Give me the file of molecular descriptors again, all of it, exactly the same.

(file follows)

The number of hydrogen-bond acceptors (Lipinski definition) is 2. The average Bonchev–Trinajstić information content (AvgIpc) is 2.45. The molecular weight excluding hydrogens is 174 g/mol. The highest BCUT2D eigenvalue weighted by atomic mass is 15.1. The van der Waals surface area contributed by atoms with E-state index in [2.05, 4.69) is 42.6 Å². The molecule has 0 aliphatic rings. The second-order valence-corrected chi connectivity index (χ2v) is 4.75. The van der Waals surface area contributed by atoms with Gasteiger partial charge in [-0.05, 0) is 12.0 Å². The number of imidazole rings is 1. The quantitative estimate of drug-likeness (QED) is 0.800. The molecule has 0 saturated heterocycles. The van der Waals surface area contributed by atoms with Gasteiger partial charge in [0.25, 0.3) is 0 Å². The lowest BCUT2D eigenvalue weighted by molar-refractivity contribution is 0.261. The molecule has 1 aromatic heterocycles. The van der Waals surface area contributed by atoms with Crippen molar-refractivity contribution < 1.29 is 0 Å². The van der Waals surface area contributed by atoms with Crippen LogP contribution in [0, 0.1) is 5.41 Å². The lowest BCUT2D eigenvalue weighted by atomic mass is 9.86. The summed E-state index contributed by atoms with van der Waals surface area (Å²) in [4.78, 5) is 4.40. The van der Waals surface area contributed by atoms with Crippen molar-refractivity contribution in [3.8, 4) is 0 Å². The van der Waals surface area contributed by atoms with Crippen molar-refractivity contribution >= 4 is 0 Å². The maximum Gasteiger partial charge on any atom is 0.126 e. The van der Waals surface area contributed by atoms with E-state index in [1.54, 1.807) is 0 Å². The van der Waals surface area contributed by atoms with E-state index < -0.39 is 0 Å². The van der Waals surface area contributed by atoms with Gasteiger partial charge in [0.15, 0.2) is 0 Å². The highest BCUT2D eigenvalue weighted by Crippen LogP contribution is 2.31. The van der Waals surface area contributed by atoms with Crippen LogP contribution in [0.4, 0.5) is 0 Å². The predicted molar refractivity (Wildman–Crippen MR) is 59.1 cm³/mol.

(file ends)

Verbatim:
The number of hydrogen-bond acceptors (Lipinski definition) is 2. The average Bonchev–Trinajstić information content (AvgIpc) is 2.45. The molecular weight excluding hydrogens is 174 g/mol. The highest BCUT2D eigenvalue weighted by atomic mass is 15.1. The van der Waals surface area contributed by atoms with E-state index in [2.05, 4.69) is 42.6 Å². The molecule has 0 aliphatic rings. The second-order valence-corrected chi connectivity index (χ2v) is 4.75. The van der Waals surface area contributed by atoms with Gasteiger partial charge in [-0.05, 0) is 12.0 Å². The number of imidazole rings is 1. The quantitative estimate of drug-likeness (QED) is 0.800. The molecule has 0 saturated heterocycles. The van der Waals surface area contributed by atoms with Gasteiger partial charge in [0.25, 0.3) is 0 Å². The lowest BCUT2D eigenvalue weighted by molar-refractivity contribution is 0.261. The molecule has 1 aromatic heterocycles. The van der Waals surface area contributed by atoms with Crippen molar-refractivity contribution < 1.29 is 0 Å². The van der Waals surface area contributed by atoms with Crippen LogP contribution in [0, 0.1) is 5.41 Å². The lowest BCUT2D eigenvalue weighted by atomic mass is 9.86. The summed E-state index contributed by atoms with van der Waals surface area (Å²) in [4.78, 5) is 4.40. The van der Waals surface area contributed by atoms with Crippen molar-refractivity contribution in [3.8, 4) is 0 Å². The van der Waals surface area contributed by atoms with Crippen molar-refractivity contribution >= 4 is 0 Å². The maximum Gasteiger partial charge on any atom is 0.126 e. The van der Waals surface area contributed by atoms with E-state index in [1.54, 1.807) is 0 Å². The van der Waals surface area contributed by atoms with E-state index < -0.39 is 0 Å². The van der Waals surface area contributed by atoms with Gasteiger partial charge in [0.15, 0.2) is 0 Å². The highest BCUT2D eigenvalue weighted by Crippen LogP contribution is 2.31. The van der Waals surface area contributed by atoms with Crippen LogP contribution in [0.4, 0.5) is 0 Å². The predicted molar refractivity (Wildman–Crippen MR) is 59.1 cm³/mol.